The goal of the Kansas Human Rights Commission is to prevent and eliminate discrimination and assure equal opportunities in all employment relations. UnderKansas (KS) Job Discrimination Law in the Workplace it is considered unlawful employment practice for an employer because of the race, religion, color, sex; disability, National origin or ancestry of any person, to refuse to hire or employ such person to bar or discharge such person from employment or to otherwise discriminate against such person in compensation or in terms, conditions, or privileges of employment; to limit, segregate, separate, classify or make any distinction in regards to employees; or to follow any employment procedure or practice which, in fact, results in discrimination, segregation or separation without a valid business necessity. It is also against the law to discharge, retaliate or in any other way discriminate against an individual for their opposition to practices covered under these laws or for filing a complaint regarding such matters.
It is also considered a violation of Kansas (KS) Job Discrimination Law in the Workplace for any employer to seek to obtain, to obtain or to use genetic screening or testing information of an employee or a prospective employee to distinguish between or discriminate against or restrict any right or benefit otherwise due or available to an employee or a prospective employee; or to subject, directly or indirectly, any employee or prospective employee to any genetic screening or test.
While Title VII is the federal law that governs discrimination in the workplace, Kansas sexual discrimination law in the workplace falls under the Kansas Act Against Discrimination. Under this act, it is illegal for employers to treat employees differently on the basis of sex.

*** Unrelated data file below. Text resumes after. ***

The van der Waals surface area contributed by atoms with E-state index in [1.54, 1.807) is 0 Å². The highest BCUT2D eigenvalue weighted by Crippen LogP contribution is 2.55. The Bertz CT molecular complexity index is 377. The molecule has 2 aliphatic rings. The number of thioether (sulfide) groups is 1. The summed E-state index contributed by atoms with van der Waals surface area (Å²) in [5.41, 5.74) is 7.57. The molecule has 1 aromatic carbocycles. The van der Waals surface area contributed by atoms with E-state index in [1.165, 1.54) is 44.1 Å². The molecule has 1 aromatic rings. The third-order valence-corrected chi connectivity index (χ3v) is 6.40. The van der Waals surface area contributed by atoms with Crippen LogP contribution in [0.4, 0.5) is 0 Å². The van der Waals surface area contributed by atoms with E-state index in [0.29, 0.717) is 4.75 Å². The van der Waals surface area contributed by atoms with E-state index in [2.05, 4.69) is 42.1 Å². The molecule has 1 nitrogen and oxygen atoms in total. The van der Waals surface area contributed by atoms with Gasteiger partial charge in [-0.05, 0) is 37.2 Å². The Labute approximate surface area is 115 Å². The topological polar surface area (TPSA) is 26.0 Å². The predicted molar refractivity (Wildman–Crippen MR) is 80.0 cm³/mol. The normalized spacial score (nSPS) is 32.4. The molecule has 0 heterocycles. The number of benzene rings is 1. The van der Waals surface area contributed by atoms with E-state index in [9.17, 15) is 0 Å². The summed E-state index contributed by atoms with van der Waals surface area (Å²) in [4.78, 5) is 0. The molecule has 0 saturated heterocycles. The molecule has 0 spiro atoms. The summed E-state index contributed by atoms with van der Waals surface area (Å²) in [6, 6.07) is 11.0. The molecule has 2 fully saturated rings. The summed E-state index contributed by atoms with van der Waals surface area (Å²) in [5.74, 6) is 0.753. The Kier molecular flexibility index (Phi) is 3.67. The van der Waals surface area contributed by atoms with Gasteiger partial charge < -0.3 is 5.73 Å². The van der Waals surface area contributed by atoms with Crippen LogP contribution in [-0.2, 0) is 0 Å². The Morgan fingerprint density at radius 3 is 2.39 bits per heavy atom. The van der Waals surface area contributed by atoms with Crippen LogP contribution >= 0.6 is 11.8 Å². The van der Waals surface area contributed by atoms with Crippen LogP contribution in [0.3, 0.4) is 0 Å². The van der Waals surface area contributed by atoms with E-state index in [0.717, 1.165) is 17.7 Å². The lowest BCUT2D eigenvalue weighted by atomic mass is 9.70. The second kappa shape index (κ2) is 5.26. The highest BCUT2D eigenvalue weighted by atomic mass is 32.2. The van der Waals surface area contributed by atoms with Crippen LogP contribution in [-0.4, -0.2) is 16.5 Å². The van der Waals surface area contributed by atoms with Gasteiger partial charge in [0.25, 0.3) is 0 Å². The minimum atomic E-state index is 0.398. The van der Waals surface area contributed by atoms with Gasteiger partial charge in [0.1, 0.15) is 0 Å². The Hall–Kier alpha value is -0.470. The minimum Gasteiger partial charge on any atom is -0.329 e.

The Kansas Act Against Discrimination defines employers as anyone (including labor organizations, nonsectarian corporations and political and municipal subdivisions) who employs four or more people. It excludes nonprofit social and fraternal associations. This differs from Title VII because Title VII only applies to those employers who have fifteen or more employees.
Employees under this act are defined as those who are employed by the employers, except for those employed by their parents, spouse or child and those working in domestic service positions.
The Kansas Act Against Discrimination makes illegal any act that distinguishes based on sex an employee’s terms, conditions or compensation. It also includes discrimination of people based on the age of their children or of women due to pregnancy and related issues.
To file a complaint against an employer, employees must submit an information sheet to the Kansas Human Rights Commission within six months of the alleged discriminatory act; you can get help with this from an intake officer.
The first thing the Commission will do is attempt mediation. If mediation fails, they will investigate the claims. The investigator will report information to a commissioner who will make the final decision. If the commissioner finds reasonable cause that your rights have been violated, you and your employer will try to reach a settlement. If this is unsuccessful, you’re case will go to public hearing.
It is possible to skip the Commission investigation and go directly to the courts, but you’ll have to file a request for a “Right to Sue” letter from either the EEOC or the Kansas Human Rights Commission first.
This is just an overview of the sexual discrimination laws in Kansas. Employers should keep posted an up-to-date version of the Kansas Complete Labor Law poster in the workplace so that everyone is aware of their rights and responsibilities when it comes to keeping the workplace safe for everyone.
Kansas and federal law doesn’t allow employees to be discriminated against because of race, religion, sex, national origin, color, age, ancestry or disability. The Kansas Human Rights Commission is in charge of stopping discrimination in the workplace. The Commission’s goal is to eliminate and prevent discrimination in the workplace and assure equal opportunities for everyone in the workplace.
Employers in Kansas are required by state and federal law to display posters in the workplace that inform employees of their rights under the law. Employers with no workers under the age of eighteen are required to display up to eight posters while employers with workers under eighteen years of age are required to display as many as nine posters. One type of poster that is required is the Kansas state discrimination posters. The Kansas state discrimination posters must be displayed in an area where employees are known to gather.